Dendrobium is a large genus, with about 1200 species. They come from many different habitats, so it's necessary to read up on the particular type you intend to grow. They tend to like bright light, but most other care requirements have exceptions. They are one of the most popular types of orchids, and many are quite beautiful.
Many Oncidiums produce long, branching sprays of hundreds of flowers. They appreciate lots of water, and lots of air to the roots, a somewhat tricky combination! The flowers of some species and hybrids are so numerous that blooming plants are sometimes mistaken for swarms of bees.
Paphiopedilums are slipper orchids that come from southeast Asia. Many have attractive, mottled leaves, too! They grow well in relatively low light, which can be convenient for indoor orchid care. They are quite easy to grow, and are among my favorites; my first orchid was a Paphiopedilum.
Phalaenopsis, the Moth Orchid, is one of the most commonly available and easiest to grow orchid genera. It is often the best choice for orchid growing beginners. They have large, showy flowers that come in a wide variety of colors. Most species have several flowers per stem, but some have more, and others have as few as one or two. There are a great many hybrid varieties on the market.

Ask Orchid Care Questions!

Beginners usually have lots of questions about how to grow orchids! Ask them in the form below; other readers will help out, and I'll try to answer as many questions as I can, too. Pictures are helpful in answering many orchid care questions, so include one if you can!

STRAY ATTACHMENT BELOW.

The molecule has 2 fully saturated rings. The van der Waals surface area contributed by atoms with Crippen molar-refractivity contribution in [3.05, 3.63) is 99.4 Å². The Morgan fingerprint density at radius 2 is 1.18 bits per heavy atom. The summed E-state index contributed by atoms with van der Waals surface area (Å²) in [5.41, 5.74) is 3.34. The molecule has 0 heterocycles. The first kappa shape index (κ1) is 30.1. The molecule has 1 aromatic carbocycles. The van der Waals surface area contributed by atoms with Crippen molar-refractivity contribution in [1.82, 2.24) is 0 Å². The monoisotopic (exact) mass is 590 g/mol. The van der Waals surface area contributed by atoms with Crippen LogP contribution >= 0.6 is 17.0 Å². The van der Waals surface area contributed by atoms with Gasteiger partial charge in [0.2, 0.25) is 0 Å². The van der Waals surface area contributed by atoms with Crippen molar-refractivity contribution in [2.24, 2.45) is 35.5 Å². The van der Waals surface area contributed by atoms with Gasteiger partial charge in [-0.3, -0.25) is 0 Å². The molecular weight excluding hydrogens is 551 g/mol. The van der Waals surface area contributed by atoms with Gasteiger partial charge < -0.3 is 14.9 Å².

Question Title

What Other Visitors Have Asked

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Pruning 2 long, dried stems from my orchid.  
The leaves on the plant still look healthy and strong. The long cascading bloom stems are dried and wood like. I was told by the plant store to trim …

Leaves growing on stem 
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Aerial Roots 
what do you do with aerial roots that are growing outside the pot?

Footcandles are complicated 
Are apps like https://itunes.apple.com/us/app/mq-greenthumb/id719137092?mt=8 this good?

Best way to water 
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I have a hollow tree stump. Would my orchid grow and thrive if I planted it in the hollow stump?

Phalaenopsis 
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orchid roots 
our orchid has started to grow shoots on the roots can you please tell what is happening

Roots 
Will it hurt to cut the roots back that have sprawled outside the pot?